Well, you can! Join me and other wine lovers at the Roark-Sullivan Lifeways Center Wine and Roses event. Wine and Roses will be held indoors at the Capitol Market from 5:30 to 7:30 p.m. on Thursday, August 4.
Area wine distributors and locally owned Napa Valley winery, Falcor, are donating the wines. And believe me, there will be exceptional wines available for your sipping pleasure from all over the world. In addition, there will be an assortment of gourmet appetizers you can pair with the wines.

I’ll be there to answer your wine questions and chat about the tasty treats we’re sipping. And, hey, if you find a wine you like, you can stroll right over and purchase it immediately from the nice folks at the Wine Shop.
Tickets are $35 and you can get them at the door or by call RSLC at 304-414-0109 . You may use your credit card or send a check to: RSLC, P.O. Box 1707, Charleston, WV, 25326.

I hope to see you there.

Italian summer sippers: Molto Bene!

Italian summer sippers: Molto Bene!

I have been on an Italian wine kick recently, sipping my way through all manner of vino and loving every second. It started with an Italian family wedding where the food was matched with fiascos of wine, including many hailing from that boot-shaped peninsula.

It kept on going when my brother, who thinks he is innately blessed with a sommelier’s palate, paid us an extended visit and proceeded to drink his way through my now depleted cellar. To be fair, he did share a few of his vinous treasures - most of them older Barlos and Brunellos – so I shouldn’t complain too much (but I am).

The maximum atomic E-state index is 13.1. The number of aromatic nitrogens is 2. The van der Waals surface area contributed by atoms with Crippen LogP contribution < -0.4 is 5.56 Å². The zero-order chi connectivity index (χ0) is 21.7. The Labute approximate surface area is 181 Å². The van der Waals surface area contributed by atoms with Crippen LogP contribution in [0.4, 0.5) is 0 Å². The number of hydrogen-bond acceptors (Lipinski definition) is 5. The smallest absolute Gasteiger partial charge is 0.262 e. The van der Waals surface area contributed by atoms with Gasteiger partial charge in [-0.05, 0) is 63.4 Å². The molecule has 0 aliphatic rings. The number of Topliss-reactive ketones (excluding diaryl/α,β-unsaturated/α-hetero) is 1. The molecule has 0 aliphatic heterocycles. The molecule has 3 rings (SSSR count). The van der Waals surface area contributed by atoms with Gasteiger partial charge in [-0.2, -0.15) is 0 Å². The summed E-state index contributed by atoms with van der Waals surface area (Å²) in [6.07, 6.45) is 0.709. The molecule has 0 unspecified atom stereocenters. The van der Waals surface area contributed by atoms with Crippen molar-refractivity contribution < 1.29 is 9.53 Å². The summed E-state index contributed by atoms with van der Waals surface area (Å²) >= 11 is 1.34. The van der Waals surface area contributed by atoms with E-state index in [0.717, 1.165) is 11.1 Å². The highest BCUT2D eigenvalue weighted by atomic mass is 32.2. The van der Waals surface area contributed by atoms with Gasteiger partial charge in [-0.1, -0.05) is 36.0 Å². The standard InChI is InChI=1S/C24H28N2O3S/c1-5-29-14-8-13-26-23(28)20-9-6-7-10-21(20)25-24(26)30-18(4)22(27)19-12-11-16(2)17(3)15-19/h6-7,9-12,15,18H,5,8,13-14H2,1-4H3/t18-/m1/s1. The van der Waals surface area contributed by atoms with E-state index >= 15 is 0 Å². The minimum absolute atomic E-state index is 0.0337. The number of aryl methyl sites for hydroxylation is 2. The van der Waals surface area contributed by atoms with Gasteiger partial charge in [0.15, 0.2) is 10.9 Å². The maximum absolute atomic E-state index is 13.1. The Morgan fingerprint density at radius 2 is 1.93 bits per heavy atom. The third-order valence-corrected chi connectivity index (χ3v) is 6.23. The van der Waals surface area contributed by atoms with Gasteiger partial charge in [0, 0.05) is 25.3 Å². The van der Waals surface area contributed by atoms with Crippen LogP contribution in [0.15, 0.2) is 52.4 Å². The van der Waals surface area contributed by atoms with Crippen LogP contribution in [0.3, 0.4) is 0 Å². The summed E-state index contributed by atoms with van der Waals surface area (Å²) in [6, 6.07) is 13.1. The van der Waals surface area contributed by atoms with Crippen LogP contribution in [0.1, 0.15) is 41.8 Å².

Don’t get the impression, however, that we focused only on reds. No siree, we sipped everything from pinot grigio and arneis in the north to verdicchio and grillo down south. In addition, we tasted a whole lot of other whites and reds in between to accompany the prodigious quantities of food we prepared and consumed.

As I waddle around here now in self-imposed detox, I’d like to share with you some Italian wine suggestions, particularly bottles that pair well with the lighter-styled foods of summer. The versatility of these wines insures that, while they certainly do well with Italian dishes, you can match them with just about any cuisine.

All the wines recommended below are available in selected wine shops around the state. Oh, and be sure to pop the reds in the fridge for about half an hour before serving them. So here you go.

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A special wine and an App to help you find the best paired dish

A special wine and an App to help you find the best paired dish

'07 Allegrini Pallazzo Della Torre

With summertime upon us, it is logical for most of us to sip lighter  whites such as pinot grigio, sauvignon blanc, riesling or a whole host of other refreshing wines. It’s also common for us to drink lighter-styled reds and even chill them a little before consuming them.

One of the best lighter-textured reds is Valpolicella. Produced from the relatively obscure corvina, rondinalla and molinara grapes, this red wine can be a very pleasant sipper and an excellent accompaniment to barbecue and other warm weather foods.

Today, however, in keeping with my annoying practice of taking a literary detour, I am not going to expound on the virtues of this lighter style wine. But I am going to discuss Valpolicella, and what happens to this timid quaff when a process called ripasso is employed during  wine making.  And, I’m also going to recommend the best wine I’ve ever tasted that uses the ripasso method.

To make a ripasso, new Valpolicella wine is refermented by combining it with the pressings or pomace from Amarone (which is essentially Valpolicella on steroids), and sometimes with the addition of dried raisined grapes.

The resulting ripasso wine is considerably darker and fuller bodied than Valpolicella, but not as powerful as Amarone. The ripasso process was invented in the early 1960’s by the well-respected Valpolicella producer Masi.

Recently, I had the pleasure of renewing my acquaintance with Allegrini Pallazo Della Torre. The 2007 version of this wine could be the best ripasso-style Valpolicella ($25) I have ever tasted.